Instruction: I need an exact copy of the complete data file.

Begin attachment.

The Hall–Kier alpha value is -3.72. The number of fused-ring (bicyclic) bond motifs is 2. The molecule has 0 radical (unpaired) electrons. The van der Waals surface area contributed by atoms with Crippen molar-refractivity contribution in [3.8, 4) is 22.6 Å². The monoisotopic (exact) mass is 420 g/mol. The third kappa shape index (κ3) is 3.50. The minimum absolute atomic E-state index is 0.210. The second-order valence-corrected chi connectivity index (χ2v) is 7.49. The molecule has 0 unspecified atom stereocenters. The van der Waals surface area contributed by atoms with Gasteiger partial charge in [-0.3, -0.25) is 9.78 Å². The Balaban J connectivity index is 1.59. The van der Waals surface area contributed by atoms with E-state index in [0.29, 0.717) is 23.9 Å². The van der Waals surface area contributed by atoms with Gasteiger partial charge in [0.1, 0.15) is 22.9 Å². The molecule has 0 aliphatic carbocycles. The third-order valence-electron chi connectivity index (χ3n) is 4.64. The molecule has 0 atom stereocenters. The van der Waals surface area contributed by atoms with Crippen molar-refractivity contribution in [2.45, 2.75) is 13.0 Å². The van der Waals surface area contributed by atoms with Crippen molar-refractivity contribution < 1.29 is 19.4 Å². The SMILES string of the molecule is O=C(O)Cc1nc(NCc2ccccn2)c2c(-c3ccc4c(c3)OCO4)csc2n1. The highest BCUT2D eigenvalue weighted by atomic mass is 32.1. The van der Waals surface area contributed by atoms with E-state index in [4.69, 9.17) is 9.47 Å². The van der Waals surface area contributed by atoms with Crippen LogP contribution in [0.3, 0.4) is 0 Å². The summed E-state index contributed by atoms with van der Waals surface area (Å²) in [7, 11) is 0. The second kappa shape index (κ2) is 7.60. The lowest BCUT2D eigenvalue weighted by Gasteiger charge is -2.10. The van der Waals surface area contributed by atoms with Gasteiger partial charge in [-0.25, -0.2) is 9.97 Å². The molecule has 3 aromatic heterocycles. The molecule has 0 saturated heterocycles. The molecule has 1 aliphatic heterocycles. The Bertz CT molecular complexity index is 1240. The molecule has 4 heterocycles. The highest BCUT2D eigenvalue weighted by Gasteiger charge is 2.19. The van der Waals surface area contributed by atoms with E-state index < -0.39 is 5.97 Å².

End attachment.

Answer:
The Hall–Kier alpha value is -3.72. The number of fused-ring (bicyclic) bond motifs is 2. The molecule has 0 radical (unpaired) electrons. The van der Waals surface area contributed by atoms with Crippen molar-refractivity contribution in [3.8, 4) is 22.6 Å². The monoisotopic (exact) mass is 420 g/mol. The third kappa shape index (κ3) is 3.50. The minimum absolute atomic E-state index is 0.210. The second-order valence-corrected chi connectivity index (χ2v) is 7.49. The molecule has 0 unspecified atom stereocenters. The van der Waals surface area contributed by atoms with Gasteiger partial charge in [-0.3, -0.25) is 9.78 Å². The Balaban J connectivity index is 1.59. The van der Waals surface area contributed by atoms with E-state index in [0.29, 0.717) is 23.9 Å². The van der Waals surface area contributed by atoms with Gasteiger partial charge in [0.1, 0.15) is 22.9 Å². The molecule has 0 aliphatic carbocycles. The third-order valence-electron chi connectivity index (χ3n) is 4.64. The molecule has 0 atom stereocenters. The van der Waals surface area contributed by atoms with Crippen molar-refractivity contribution in [2.45, 2.75) is 13.0 Å². The van der Waals surface area contributed by atoms with Crippen molar-refractivity contribution < 1.29 is 19.4 Å². The SMILES string of the molecule is O=C(O)Cc1nc(NCc2ccccn2)c2c(-c3ccc4c(c3)OCO4)csc2n1. The highest BCUT2D eigenvalue weighted by atomic mass is 32.1. The van der Waals surface area contributed by atoms with E-state index in [4.69, 9.17) is 9.47 Å². The van der Waals surface area contributed by atoms with Crippen LogP contribution in [0.3, 0.4) is 0 Å². The summed E-state index contributed by atoms with van der Waals surface area (Å²) in [7, 11) is 0. The second kappa shape index (κ2) is 7.60. The lowest BCUT2D eigenvalue weighted by Gasteiger charge is -2.10. The van der Waals surface area contributed by atoms with Gasteiger partial charge in [-0.25, -0.2) is 9.97 Å². The molecule has 3 aromatic heterocycles. The molecule has 0 saturated heterocycles. The molecule has 1 aliphatic heterocycles. The Bertz CT molecular complexity index is 1240. The molecule has 4 heterocycles. The highest BCUT2D eigenvalue weighted by Gasteiger charge is 2.19. The van der Waals surface area contributed by atoms with E-state index < -0.39 is 5.97 Å².